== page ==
Island Hopping: St Mary’s, the other bit.

Today I walked up to the other other side of St Mary’s. You’ll never guess what I found! OK if you’ve been paying attention you can probably guess.

But first, another entrance grave.

From the English Heritage panel:

Innisidgen Upper Burial Chamber
There are as many as 80 prehistoric chambered tombs known on the Isles of Scilly, but this is one of the best preserved. They are generally of the form known as ‘entrance graves’, and date from the Neolithic or the early Bronze Age. The name ‘entrance grave’ may be misleading, since this type of prehistoric monument is unlikely to have been constructed solely for burial purposes. Such ‘graves’ could also have functioned as shrines or as a focus of ceremonies. . . . Although nothing has been found in this chamber, the walls revealed traces of rough clay mortar, suggesting that it was once plastered and possibly even decorated.

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Island Hopping: a day on Tresco

This is Tresco, the second largest island of Scilly. It’s about 3.5 km long so you can easily walk from the north to the south.

In the north you’ll find King Charles’ Castle, which is neither a castle nor built by, for or in the time of King Charles. It’s a 16th century fort, but it was occupied by Royalist Forces in the Civil War (a century later).

And this is Cromwell’s Castle (also not a castle), built by Parlimentarian forces after they took the island from the Royalists during the Civil War.

On a clear day you can certainly see the Isles of Scilly from here. Also on a rainy day, if slightly less then. The island to the rear is Bryher.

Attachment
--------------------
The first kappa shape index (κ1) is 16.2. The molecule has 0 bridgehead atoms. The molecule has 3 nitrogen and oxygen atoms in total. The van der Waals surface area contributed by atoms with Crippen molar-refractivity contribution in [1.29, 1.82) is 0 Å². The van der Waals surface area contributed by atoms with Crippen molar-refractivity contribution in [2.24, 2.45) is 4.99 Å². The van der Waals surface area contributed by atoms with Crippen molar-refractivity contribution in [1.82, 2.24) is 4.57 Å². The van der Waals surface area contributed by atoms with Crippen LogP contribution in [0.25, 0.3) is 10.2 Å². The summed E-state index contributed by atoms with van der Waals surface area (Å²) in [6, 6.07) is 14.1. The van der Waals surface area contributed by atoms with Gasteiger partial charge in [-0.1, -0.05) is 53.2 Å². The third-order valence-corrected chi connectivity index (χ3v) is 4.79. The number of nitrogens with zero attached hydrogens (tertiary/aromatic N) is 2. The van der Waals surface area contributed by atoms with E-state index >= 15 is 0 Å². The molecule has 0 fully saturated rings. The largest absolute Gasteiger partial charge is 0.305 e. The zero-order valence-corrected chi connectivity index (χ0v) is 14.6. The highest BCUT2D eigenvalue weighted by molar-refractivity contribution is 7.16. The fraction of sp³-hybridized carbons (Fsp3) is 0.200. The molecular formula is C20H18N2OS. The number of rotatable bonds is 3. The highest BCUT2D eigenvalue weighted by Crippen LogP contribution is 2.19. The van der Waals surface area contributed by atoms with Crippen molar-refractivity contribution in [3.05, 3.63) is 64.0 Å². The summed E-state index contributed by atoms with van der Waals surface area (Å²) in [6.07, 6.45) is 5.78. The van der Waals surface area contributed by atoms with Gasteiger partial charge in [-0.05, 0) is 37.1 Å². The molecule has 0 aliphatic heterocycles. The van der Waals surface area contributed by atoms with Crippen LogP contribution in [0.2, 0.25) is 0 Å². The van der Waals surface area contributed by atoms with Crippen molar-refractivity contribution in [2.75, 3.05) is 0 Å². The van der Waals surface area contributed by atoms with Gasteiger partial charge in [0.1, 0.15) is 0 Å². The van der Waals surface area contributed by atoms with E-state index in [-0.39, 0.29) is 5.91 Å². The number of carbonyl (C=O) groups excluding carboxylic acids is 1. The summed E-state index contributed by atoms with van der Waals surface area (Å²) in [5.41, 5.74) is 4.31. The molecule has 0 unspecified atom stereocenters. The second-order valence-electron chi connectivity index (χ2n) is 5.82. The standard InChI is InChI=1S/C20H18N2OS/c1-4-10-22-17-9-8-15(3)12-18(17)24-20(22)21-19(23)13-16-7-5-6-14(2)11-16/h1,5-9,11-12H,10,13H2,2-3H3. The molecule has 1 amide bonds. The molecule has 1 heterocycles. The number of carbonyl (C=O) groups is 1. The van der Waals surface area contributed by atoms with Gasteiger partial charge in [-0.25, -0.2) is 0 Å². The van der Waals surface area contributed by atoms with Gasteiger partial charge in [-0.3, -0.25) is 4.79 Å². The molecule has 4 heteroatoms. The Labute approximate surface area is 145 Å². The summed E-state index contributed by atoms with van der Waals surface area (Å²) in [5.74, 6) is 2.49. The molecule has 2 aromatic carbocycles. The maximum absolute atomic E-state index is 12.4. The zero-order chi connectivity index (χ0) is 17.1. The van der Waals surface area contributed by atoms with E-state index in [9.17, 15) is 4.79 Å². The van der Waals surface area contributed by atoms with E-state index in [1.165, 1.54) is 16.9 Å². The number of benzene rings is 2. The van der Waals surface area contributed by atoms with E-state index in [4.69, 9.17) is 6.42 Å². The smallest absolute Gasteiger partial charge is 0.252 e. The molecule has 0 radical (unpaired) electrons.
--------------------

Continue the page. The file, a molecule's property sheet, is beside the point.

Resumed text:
And that’s Tresco stretching out out before us. The southern tip looks a long way away.

Castle to Castle.

The main settled areas are in the middle of the island. To the south are the Abbey Gardens, the main attraction on the island.

Little plane!

In 1834, Augustus Smith left Hertfordshire and took up residence on the Isles of Scilly as Lord Proprietor and leaseholder of all the islands, choosing Tresco as his home… He selected a site adjacent to St Nicholas Priory – which had fallen into disrepair in the sixteenth century – to build his home. On a rocky outcrop above these ruins, Augustus Smith built his house, which he named Tresco Abbey. In addition to constructing the house, he started almost immediately creating a garden based around the priory ruins. In order to protect his early plantings from the winter gales, he built a series of walls around the garden. The garden then expanded across the south-facing hillside on a series of terraces carved from the granite subsoil.
Tresco Island


More here.

The unique Valhalla collection is situated within Tresco Abbey Garden and contains some 30 figureheads, as well as name boards and other decorative ships’ carvings from the days of sail. Over the years, many ships and lives have been lost on the rocky coasts of the Scillies and it is from shipwrecks – mostly of merchant vessels – that the collection was built up, starting in about 1840, by Augustus Smith of Tresco Abbey, ‘Lord Proprietor’ of the Islands. . . . [M]ost of the figureheads date from the middle and end of the 19th century and come from merchant sailing vessels or early steamships that were wrecked on the Isles of Scilly.
Tresco Island

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